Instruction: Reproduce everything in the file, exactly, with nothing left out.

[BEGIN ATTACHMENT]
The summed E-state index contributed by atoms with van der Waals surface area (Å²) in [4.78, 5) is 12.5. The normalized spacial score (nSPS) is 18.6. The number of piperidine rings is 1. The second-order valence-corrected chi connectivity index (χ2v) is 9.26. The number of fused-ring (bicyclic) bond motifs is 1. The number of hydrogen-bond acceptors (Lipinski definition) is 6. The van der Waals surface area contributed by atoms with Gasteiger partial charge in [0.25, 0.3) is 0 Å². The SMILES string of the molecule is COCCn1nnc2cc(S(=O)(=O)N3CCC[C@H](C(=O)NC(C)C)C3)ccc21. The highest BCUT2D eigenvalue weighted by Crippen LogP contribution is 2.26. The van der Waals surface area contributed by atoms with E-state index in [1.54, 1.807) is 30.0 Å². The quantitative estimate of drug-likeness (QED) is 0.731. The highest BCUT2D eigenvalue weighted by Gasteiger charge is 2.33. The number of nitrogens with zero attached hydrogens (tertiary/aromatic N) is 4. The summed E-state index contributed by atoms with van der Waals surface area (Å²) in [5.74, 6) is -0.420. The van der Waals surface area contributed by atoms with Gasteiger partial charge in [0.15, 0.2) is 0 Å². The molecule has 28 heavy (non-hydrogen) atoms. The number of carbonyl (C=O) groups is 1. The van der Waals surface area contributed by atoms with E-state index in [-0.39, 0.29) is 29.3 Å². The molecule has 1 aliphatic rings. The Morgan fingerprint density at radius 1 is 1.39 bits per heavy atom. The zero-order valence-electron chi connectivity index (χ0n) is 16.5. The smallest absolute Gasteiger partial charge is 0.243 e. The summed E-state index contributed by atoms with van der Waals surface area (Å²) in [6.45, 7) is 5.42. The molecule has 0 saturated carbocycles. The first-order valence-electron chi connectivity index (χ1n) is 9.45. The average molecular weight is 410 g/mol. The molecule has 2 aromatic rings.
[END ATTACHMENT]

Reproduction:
The summed E-state index contributed by atoms with van der Waals surface area (Å²) in [4.78, 5) is 12.5. The normalized spacial score (nSPS) is 18.6. The number of piperidine rings is 1. The second-order valence-corrected chi connectivity index (χ2v) is 9.26. The number of fused-ring (bicyclic) bond motifs is 1. The number of hydrogen-bond acceptors (Lipinski definition) is 6. The van der Waals surface area contributed by atoms with Gasteiger partial charge in [0.25, 0.3) is 0 Å². The SMILES string of the molecule is COCCn1nnc2cc(S(=O)(=O)N3CCC[C@H](C(=O)NC(C)C)C3)ccc21. The highest BCUT2D eigenvalue weighted by Crippen LogP contribution is 2.26. The van der Waals surface area contributed by atoms with E-state index in [1.54, 1.807) is 30.0 Å². The quantitative estimate of drug-likeness (QED) is 0.731. The highest BCUT2D eigenvalue weighted by Gasteiger charge is 2.33. The number of nitrogens with zero attached hydrogens (tertiary/aromatic N) is 4. The summed E-state index contributed by atoms with van der Waals surface area (Å²) in [5.74, 6) is -0.420. The van der Waals surface area contributed by atoms with Gasteiger partial charge in [0.15, 0.2) is 0 Å². The molecule has 28 heavy (non-hydrogen) atoms. The number of carbonyl (C=O) groups is 1. The van der Waals surface area contributed by atoms with E-state index in [-0.39, 0.29) is 29.3 Å². The molecule has 1 aliphatic rings. The Morgan fingerprint density at radius 1 is 1.39 bits per heavy atom. The zero-order valence-electron chi connectivity index (χ0n) is 16.5. The smallest absolute Gasteiger partial charge is 0.243 e. The summed E-state index contributed by atoms with van der Waals surface area (Å²) in [6.45, 7) is 5.42. The molecule has 0 saturated carbocycles. The first-order valence-electron chi connectivity index (χ1n) is 9.45. The average molecular weight is 410 g/mol. The molecule has 2 aromatic rings.